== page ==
Monday, February 17, 2014

From the Sublime to the Ridiculous

Six weeks into our stay in Nepal, we are pros at donning our masks to diminish the onslaught of chronic dust, and we've figured out how to make our way through the winding paths to our familiar haunts. Gone are the days of waking up to a hot shower, NPR, and fresh brewed coffee. We splurged on a membership to a nearby fitness center for workouts and showers, and we stocked up on candles for the inevitable power outages. New activities have included a Fulbright orientation program, and, for Karen, an introduction to the Tribhuvan University Psychology department. We've also sampled several cultural and historic sites in and outside Kathmandu. Along the way, we've encountered some cultural surprises that remind us how rooted we are in the familiar. Here are a few highlights:

A contingent of six US scholars and three of their partners, as well as several student researchers and English Teaching Assistants, are currently on Fulbright grants in Nepal. Lucky for us, the local Fulbright commission organized a week-long orientation for the new scholars and partners, which included talks by local sociologists, anthropologists, and journalists, along with a 15-hour introduction to the Nepali language. The language classes were particularly humbling, as may be evidenced by Karen's pouring over her homework assignment in this photo with a grin-and-bear-it countenance. The Nepali Sanskrit script is beautiful, but it takes studious perseverance to decipher. The photo to the right is our house number, which is 157. Easy, right?

One of the many cultural realizations we had was during a talk on Nepali ethnicities and castes. Although the country is now a secular state, it was for many years a monarchy that endorsed the caste system, from the high-caste Brahmans to the Dalits, i.e., untouchables. The system has been abolished by law for years, but discrimination is still present, as in all cultures it seems. Our Nepali teacher let us know that we Westerners are considered untouchables by many Hindus (the most prevalent religion here) because we eat beef. The cow is revered in Nepal, so Westerners are by definition impure. More on that later in this blog.

Locked office of Psychology Dept chair
Tribhuvan University (TU) is the first and by far the largest university in Nepal, established in 1959. It is a public university, and the political parties have active student groups that rule the roost in a way we can't conceive of in the US. As an example, the faculty and head administration decided last year to convert from an annual exam system to a semester system, in which students would receive grades based on attendance and performance in class rather than simply based on a final exam. This change was supposed to take effect in the spring semester, which began in February. However, some student political groups objected, reportedly because this would heighten the demands on students to perform and reduce the number of students who can enroll in classes (it's estimated that no more than 10% of registered students actually attend classes or complete them). In protest, the student groups put padlocks on the doors of all department chairs in TU, effectively stymieing the shift. At present, it's still unclear which system will be used.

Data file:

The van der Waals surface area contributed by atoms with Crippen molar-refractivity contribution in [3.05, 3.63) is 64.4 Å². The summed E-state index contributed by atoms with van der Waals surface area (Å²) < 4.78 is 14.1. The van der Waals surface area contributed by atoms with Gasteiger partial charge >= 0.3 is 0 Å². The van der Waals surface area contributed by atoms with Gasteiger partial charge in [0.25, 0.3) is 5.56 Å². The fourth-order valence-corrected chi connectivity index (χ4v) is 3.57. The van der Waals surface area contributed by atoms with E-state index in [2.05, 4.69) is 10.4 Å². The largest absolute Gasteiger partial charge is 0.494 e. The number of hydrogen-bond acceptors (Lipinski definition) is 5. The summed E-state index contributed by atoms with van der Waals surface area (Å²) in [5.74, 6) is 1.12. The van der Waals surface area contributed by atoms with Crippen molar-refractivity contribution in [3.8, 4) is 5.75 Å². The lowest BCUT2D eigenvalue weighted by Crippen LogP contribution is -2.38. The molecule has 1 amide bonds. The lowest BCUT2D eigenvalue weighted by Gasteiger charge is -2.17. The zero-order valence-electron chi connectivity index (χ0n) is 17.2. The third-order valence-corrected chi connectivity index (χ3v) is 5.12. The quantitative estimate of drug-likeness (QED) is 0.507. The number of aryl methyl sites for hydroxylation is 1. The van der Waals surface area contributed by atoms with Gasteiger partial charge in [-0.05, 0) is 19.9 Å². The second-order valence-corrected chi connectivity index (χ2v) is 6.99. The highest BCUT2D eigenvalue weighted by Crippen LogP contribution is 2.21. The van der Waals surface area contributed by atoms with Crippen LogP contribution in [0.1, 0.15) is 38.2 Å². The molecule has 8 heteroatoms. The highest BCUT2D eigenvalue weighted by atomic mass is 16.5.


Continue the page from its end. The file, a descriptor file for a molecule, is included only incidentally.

Karen's class
Despite the political turmoil, classes opened last week, and Karen was asked (on a Friday) to begin teaching a graduate Psychology class not mentioned before (and in two days, on Sunday). Surprise! She is now teaching Psychotherapy and Counseling Theory. Classes are held every day but Saturday. Karen arranged to teach three days per week, with a local adjunct teaching the other three days. It's been a hustle to prepare, but the students are very receptive, so it's also rewarding. Those attending change from day to day, and some haven't shown up at all yet. Time will tell what they learn, but Karen's learning a lot!